10 Article [Detection of early pancreatic cancer:past, present and future initiatives]. 2018

Maguchi, Hiroyuki. ·Center for Gastroenterology, Teine-Keijinkai Hospital. ·Nihon Shokakibyo Gakkai Zasshi · Pubmed #29643284.

ABSTRACT: -- No abstract --

11 Article Multicenter study of early pancreatic cancer in Japan. 2018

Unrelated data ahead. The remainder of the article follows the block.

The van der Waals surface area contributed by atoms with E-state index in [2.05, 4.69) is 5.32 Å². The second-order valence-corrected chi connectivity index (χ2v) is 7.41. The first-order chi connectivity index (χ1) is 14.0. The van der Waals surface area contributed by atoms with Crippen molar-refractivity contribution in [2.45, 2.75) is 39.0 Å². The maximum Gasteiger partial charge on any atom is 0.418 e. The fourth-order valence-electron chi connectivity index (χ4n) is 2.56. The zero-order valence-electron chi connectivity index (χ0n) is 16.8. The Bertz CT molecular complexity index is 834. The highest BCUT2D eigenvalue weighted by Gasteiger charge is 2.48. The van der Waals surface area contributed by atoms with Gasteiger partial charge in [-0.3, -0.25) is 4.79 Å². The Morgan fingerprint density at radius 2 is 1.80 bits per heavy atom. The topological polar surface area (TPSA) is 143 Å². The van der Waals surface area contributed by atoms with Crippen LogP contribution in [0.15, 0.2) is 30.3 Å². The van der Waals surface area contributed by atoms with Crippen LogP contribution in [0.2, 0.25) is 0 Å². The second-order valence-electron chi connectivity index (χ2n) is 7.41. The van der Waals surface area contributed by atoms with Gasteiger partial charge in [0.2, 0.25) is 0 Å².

Kanno, Atsushi / Masamune, Atsushi / Hanada, Keiji / Maguchi, Hiroyuki / Shimizu, Yasuhiro / Ueki, Toshiharu / Hasebe, Osamu / Ohtsuka, Takao / Nakamura, Masafumi / Takenaka, Mamoru / Kitano, Masayuki / Kikuyama, Masataka / Gabata, Toshifumi / Yoshida, Koji / Sasaki, Tamito / Serikawa, Masahiro / Furukawa, Toru / Yanagisawa, Akio / Shimosegawa, Tooru / Anonymous880928. ·Division of Gastroenterology, Tohoku University, Graduate School of Medicine, Japan. Electronic address: atsushih@med.tohoku.ac.jp. · Division of Gastroenterology, Tohoku University, Graduate School of Medicine, Japan. · Department of Gastroenterology, JA Onomichi General Hospital, Japan. · Center for Gastroenterology, Teine-Keijinkai Hospital, Japan. · Department of Gastroenterological Surgery, Aichi Cancer Center Hospital, Japan. · Department of Gastroenterology, Fukuoka University Chikushi Hospital, Japan. · Department of Gastroenterology, Nagano Municipal Hospital, Japan. · Department of Surgery and Oncology, Graduate School of Medical Sciences, Kyushu University, Japan. · Department of Gastroenterology and Hepatology, Kindai University, Faculty of Medicine, Japan. · Second Department of Internal Medicine, Wakayama Medical University, School of Medicine, Japan. · Division of Gastroenterology, Shizuoka General Hospital, Japan. · Department of Radiology, Kanazawa University Hospital, Japan. · Department of Interventional Bilio-Pancreatology, Kawasaki Medical School, Japan. · Department of Gastroenterology, Hiroshima Prefectural Hospital, Japan. · Department of Gastroenterology and Metabolism, Hiroshima University Hospital, Japan. · Institute for Integrated Medical Sciences, Tokyo Women's Medical University, Japan; Department of Histopathology, Tohoku University, Graduate School of Medicine, Japan. · Department of Pathology, Kyoto Prefectural University of Medicine, Japan. ·Pancreatology · Pubmed #29170051.